3. “He took him aside from the multitude.” The Lord acted this way because of His public rejection by the nation of Israel. Today, the Lord (now acting from heaven) separates believers from the religious world.
  4. Mark emphasized the Lord's skillfulness as He put His fingers into the deaf man's ears, in view of his healing. This was part of the healing process: the touch of the Master's hand! It seemed to make the situation even worse, but it illustrates how intensely the Lord identified with the man's problem. When we have a problem or are troubled in any way, let us go to Christ so that He may take charge. However, we first need to surrender to Him and allow Him to take full control.
  5. Then He spat. We might think that this was somewhat inappropriate, but it was needed. This action expressed that Christ, from His inner being, shared something of Himself with this man.
  6. Furthermore, He touched the deaf man's tongue. This demonstrates Christ's ability to bring about healing, the skilfulness of His hand.
  7. He was “looking up to heaven.” In Mark's Gospel, the Lord is portrayed as the dependent, humble Servant. His resources came from God, and He publicly acknowledged that.
  8. “He sighed.” This may have been reported to show how impressed our Lord was by the seriousness of the problem. We sigh1 when we are faced with severe problems, but then we too, may look up to heaven for the resources that come from God.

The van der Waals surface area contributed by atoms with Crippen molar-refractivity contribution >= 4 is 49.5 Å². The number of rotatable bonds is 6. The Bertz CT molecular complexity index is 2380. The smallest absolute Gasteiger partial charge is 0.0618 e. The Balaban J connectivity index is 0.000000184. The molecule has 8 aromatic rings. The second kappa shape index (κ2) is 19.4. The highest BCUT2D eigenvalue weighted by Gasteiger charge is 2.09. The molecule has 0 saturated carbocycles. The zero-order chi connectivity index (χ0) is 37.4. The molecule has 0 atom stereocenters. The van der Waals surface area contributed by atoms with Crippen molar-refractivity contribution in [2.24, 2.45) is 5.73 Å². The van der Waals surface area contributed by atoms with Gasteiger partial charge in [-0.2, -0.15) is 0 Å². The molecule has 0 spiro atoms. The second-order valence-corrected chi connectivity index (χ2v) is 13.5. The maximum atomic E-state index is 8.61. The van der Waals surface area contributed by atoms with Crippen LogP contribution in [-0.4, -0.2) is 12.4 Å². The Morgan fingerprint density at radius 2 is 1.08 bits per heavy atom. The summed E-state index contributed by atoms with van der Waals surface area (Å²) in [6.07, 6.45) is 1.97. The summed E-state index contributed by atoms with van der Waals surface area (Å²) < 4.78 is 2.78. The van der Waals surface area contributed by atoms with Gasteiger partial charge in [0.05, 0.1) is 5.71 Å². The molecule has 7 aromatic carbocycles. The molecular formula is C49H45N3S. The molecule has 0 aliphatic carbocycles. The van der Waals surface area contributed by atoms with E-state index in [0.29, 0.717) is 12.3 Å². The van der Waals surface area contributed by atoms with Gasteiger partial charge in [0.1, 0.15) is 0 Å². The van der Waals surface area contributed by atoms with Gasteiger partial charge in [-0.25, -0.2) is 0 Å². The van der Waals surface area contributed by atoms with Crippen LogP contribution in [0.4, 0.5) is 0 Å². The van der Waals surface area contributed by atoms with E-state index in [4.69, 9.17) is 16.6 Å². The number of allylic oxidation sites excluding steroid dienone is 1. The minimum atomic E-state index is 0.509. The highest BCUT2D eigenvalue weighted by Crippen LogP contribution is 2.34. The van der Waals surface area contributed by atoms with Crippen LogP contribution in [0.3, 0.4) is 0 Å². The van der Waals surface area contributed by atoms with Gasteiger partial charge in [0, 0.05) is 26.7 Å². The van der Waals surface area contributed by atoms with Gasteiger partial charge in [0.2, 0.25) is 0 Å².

9. And He says, “Ephphatha” (the Aramaic word for “Be opened”). The ears need to be opened first, before other blessings can come. Romans 10:17 teaches that faith comes through hearing the Word of God (vv.8-21). An application: if you cannot hear yet, spiritually, it means that you are still lost. You need to listen first, for God to work further in your life.

The passage from Mark's Gospel that we just examined is the first of eight references New Testament references using the particular verb, meaning, “to open up.” We may proceed to consider the seven occurrences of this verb found in Luke's writings.

(2) The Opening of the Womb